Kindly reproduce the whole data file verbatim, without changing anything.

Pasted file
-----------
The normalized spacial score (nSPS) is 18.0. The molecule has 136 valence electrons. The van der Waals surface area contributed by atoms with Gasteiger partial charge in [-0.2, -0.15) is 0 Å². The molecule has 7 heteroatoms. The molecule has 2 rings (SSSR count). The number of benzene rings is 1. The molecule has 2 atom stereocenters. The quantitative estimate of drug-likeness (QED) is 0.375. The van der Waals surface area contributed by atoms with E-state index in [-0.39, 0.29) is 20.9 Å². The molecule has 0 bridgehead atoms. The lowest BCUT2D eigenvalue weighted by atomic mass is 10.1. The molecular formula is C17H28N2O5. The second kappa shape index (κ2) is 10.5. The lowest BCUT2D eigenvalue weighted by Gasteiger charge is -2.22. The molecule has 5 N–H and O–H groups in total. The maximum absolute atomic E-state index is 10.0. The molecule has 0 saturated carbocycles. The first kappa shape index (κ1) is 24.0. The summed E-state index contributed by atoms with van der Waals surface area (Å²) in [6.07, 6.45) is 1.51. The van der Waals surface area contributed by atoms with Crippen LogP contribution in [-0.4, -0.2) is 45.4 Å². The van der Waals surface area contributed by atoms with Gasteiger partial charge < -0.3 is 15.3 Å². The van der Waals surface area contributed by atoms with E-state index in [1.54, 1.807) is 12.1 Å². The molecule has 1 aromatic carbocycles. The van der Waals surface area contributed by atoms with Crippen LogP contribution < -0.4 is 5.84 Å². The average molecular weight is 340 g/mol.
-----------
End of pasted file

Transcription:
The normalized spacial score (nSPS) is 18.0. The molecule has 136 valence electrons. The van der Waals surface area contributed by atoms with Gasteiger partial charge in [-0.2, -0.15) is 0 Å². The molecule has 7 heteroatoms. The molecule has 2 rings (SSSR count). The number of benzene rings is 1. The molecule has 2 atom stereocenters. The quantitative estimate of drug-likeness (QED) is 0.375. The van der Waals surface area contributed by atoms with E-state index in [-0.39, 0.29) is 20.9 Å². The molecule has 0 bridgehead atoms. The lowest BCUT2D eigenvalue weighted by atomic mass is 10.1. The molecular formula is C17H28N2O5. The second kappa shape index (κ2) is 10.5. The lowest BCUT2D eigenvalue weighted by Gasteiger charge is -2.22. The molecule has 5 N–H and O–H groups in total. The maximum absolute atomic E-state index is 10.0. The molecule has 0 saturated carbocycles. The first kappa shape index (κ1) is 24.0. The summed E-state index contributed by atoms with van der Waals surface area (Å²) in [6.07, 6.45) is 1.51. The van der Waals surface area contributed by atoms with Crippen LogP contribution in [-0.4, -0.2) is 45.4 Å². The van der Waals surface area contributed by atoms with Gasteiger partial charge < -0.3 is 15.3 Å². The van der Waals surface area contributed by atoms with E-state index in [1.54, 1.807) is 12.1 Å². The molecule has 1 aromatic carbocycles. The van der Waals surface area contributed by atoms with Crippen LogP contribution < -0.4 is 5.84 Å². The average molecular weight is 340 g/mol.